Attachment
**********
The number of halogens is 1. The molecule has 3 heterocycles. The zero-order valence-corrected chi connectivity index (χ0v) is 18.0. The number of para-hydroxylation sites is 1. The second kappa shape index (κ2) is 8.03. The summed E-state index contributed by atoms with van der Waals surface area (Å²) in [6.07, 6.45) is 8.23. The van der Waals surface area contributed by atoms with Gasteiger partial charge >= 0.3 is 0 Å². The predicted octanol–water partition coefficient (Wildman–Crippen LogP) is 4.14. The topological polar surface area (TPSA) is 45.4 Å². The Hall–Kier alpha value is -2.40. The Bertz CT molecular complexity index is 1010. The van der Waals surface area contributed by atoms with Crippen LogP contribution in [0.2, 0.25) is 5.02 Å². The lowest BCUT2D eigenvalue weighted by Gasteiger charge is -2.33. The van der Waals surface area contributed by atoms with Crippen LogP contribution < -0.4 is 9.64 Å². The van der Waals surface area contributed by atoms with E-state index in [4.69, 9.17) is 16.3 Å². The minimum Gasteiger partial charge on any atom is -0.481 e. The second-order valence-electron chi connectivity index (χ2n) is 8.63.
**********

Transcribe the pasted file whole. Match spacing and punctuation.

The number of halogens is 1. The molecule has 3 heterocycles. The zero-order valence-corrected chi connectivity index (χ0v) is 18.0. The number of para-hydroxylation sites is 1. The second kappa shape index (κ2) is 8.03. The summed E-state index contributed by atoms with van der Waals surface area (Å²) in [6.07, 6.45) is 8.23. The van der Waals surface area contributed by atoms with Gasteiger partial charge >= 0.3 is 0 Å². The predicted octanol–water partition coefficient (Wildman–Crippen LogP) is 4.14. The topological polar surface area (TPSA) is 45.4 Å². The Hall–Kier alpha value is -2.40. The Bertz CT molecular complexity index is 1010. The van der Waals surface area contributed by atoms with Crippen LogP contribution in [0.2, 0.25) is 5.02 Å². The lowest BCUT2D eigenvalue weighted by Gasteiger charge is -2.33. The van der Waals surface area contributed by atoms with Crippen LogP contribution < -0.4 is 9.64 Å². The van der Waals surface area contributed by atoms with E-state index in [4.69, 9.17) is 16.3 Å². The minimum Gasteiger partial charge on any atom is -0.481 e. The second-order valence-electron chi connectivity index (χ2n) is 8.63.